Samsung has resumed buying parts from a Chinese supplier accused of using child labor after it was proved the children were recruited by a subcontractor and not the company itself.
In July, Samsung Electronics halted business with Dongguan Shinyang Electronics after a US-based activist group said it found at least five employees under-16 working at the factory.
However on Tuesday Samsung decided to resume cooperation with the Chinese supplier after it became clear the children were employed by a labor broker, meaning that Shinyang “did not directly hire or did not engage in the illegal hiring of child labor,” says the Financial Times.
However, the Korean company said it would reduce its orders by 30 percent this year compared to 2013. The move is “to hold the supplier responsible for failing to monitor its subcontractors, in accordance with Samsung’s zero tolerance policy on child labor.”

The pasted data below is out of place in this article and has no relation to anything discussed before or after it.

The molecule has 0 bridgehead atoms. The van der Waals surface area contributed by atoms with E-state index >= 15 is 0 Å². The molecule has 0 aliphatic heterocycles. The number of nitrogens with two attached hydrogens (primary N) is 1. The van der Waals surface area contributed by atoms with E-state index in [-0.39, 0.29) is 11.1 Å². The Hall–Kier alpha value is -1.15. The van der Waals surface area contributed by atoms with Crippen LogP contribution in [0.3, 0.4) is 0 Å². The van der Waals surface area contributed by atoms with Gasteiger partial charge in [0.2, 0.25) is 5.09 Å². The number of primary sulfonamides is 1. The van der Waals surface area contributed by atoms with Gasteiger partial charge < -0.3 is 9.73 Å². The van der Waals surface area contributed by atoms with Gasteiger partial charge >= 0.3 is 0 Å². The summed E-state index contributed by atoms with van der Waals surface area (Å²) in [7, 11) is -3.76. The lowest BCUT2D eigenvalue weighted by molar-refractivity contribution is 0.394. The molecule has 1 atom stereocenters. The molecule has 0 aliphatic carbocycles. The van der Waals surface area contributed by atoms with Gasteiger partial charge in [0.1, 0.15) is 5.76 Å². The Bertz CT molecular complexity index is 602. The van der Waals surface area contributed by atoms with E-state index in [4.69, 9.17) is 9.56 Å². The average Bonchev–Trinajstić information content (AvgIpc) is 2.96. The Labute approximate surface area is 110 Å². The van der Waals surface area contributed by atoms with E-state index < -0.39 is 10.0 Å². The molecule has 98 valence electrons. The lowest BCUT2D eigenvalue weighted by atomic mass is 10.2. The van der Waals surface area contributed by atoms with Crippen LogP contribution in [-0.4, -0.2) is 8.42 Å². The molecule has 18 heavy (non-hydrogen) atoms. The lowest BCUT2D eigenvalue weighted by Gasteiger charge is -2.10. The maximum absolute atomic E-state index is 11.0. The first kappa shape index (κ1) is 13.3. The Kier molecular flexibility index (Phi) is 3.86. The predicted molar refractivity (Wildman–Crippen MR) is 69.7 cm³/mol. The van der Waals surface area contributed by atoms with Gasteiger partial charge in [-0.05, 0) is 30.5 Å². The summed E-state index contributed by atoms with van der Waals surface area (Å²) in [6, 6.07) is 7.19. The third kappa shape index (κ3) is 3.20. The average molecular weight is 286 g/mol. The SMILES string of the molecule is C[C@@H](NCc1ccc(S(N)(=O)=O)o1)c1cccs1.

The suspension was prompted by a report released in June by China Labor Watch (CLW), a New York-based watchdog, which claimed children were working on assembly lines after interviews with five 14- and 15-year-olds at the Dongguan Shinyang plant.
The CLW investigation found the children had been hired through an intermediary using false IDs.
The watchdog also alleged delays in paying wages, excessive overtime, and a lack of social insurance and training.